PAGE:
Articles | Volume 31, issue 11
Ann. Geophys., 31, 1949–1955, 2013
Ann. Geophys., 31, 1949–1955, 2013

Regular paper 15 Nov 2013

Regular paper | 15 Nov 2013

Dispersion relation analysis of turbulent magnetic field fluctuations in fast solar wind

C. Perschke1,2, Y. Narita2,3, S. P. Gary4, U. Motschmann1,5, and K.-H. Glassmeier2,6 C. Perschke et al.
  • 1Institut für Theoretische Physik, Technische Universität Braunschweig, Mendelssohnstr. 3, 38106 Braunschweig, Germany
  • 2Institut für Geophysik und extraterrestrische Physik, Technische Universität Braunschweig, Mendelssohnstr. 3, 38106 Braunschweig, Germany
  • 3Space Research Institute, Austrian Academy of Sciences, Schmiedlstr. 6, 8042 Graz, Austria
  • 4Space Science Institute, Boulder, Colorado 80301, USA
  • 5Deutsches Zentrum für Luft- und Raumfahrt, Institut für Planetenforschung, Rutherfordstr. 2, 12489 Berlin, Germany
  • 6Max-Planck-Institut für Sonnensystemforschung, Max-Planck-Str. 2, 37191 Katlenburg-Lindau, Germany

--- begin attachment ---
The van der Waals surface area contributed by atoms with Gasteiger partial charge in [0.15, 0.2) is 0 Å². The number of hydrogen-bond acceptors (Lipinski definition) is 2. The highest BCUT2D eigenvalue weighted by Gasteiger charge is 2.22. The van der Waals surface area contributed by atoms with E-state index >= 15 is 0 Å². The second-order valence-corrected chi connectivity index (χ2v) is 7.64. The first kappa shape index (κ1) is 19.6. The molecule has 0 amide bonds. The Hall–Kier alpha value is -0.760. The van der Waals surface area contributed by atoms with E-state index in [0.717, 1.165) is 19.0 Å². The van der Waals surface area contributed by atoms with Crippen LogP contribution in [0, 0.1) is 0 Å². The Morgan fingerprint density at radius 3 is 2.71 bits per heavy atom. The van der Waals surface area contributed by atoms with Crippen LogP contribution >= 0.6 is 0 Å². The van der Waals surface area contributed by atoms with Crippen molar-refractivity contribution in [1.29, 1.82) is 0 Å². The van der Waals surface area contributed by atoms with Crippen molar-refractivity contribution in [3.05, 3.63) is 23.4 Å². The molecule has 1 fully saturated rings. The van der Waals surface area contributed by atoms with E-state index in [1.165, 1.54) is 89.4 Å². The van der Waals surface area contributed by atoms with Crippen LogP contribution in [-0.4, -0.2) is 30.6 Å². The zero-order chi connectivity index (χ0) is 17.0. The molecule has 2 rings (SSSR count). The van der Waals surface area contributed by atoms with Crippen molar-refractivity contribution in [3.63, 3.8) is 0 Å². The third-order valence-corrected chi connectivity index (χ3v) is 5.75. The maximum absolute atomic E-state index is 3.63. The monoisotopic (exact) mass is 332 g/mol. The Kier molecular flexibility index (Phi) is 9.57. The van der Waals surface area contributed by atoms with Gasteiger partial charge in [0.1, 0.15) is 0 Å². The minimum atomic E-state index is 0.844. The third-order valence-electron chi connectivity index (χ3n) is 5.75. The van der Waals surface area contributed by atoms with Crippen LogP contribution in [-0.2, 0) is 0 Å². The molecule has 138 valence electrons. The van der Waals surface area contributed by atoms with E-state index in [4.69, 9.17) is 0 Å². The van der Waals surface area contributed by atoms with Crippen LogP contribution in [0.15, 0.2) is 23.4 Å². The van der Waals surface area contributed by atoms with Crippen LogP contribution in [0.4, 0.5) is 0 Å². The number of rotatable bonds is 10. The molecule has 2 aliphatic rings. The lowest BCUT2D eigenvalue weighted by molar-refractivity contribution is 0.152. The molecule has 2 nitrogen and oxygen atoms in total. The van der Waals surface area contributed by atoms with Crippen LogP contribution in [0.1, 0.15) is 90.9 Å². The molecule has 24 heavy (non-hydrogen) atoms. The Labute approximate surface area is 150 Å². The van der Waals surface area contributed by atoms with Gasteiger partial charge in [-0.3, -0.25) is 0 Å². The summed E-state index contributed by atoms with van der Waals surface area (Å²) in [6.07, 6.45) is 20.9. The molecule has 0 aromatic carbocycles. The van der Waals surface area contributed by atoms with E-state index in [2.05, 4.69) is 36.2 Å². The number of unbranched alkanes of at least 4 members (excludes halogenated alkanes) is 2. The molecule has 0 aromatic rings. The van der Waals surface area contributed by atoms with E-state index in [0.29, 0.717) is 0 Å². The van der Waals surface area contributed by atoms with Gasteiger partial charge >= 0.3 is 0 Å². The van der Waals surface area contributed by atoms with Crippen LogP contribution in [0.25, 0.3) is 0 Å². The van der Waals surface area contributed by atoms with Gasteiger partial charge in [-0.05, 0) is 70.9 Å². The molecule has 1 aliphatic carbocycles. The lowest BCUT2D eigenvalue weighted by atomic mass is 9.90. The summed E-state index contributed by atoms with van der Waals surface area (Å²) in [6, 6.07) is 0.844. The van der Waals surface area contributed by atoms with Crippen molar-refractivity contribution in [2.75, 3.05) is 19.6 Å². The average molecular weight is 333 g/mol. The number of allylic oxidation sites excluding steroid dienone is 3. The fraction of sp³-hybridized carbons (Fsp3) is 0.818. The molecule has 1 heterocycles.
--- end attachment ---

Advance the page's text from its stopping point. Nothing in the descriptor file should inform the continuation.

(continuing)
Abstract. Physical processes of the energy transport in solar wind turbulence are a subject of intense studies, and different ideas exist to explain them. This manuscript describes the investigation of dispersion properties in short-wavelength magnetic turbulence during a rare high-speed solar wind event with a flow velocity of about 700 km s−1 using magnetic field and ion data from the Cluster spacecraft. Using the multi-point resonator technique, the dispersion relations (i.e., frequency versus wave-number values in the solar wind frame) of turbulent magnetic fluctuations with wave numbers near the inverse ion inertial length are determined. Three major results are shown: (1) the wave vectors are uniformly quasi-perpendicular to the mean magnetic field; (2) the fluctuations show a broad range of frequencies at wavelengths around the ion inertial length; and (3) the direction of propagation at the observed wavelengths is predominantly in the sunward direction. These results suggest the existence of high-frequency dispersion relations partly associated with normal modes on small scales. Therefore nonlinear energy cascade processes seem to be acting that are not described by wave–wave interactions.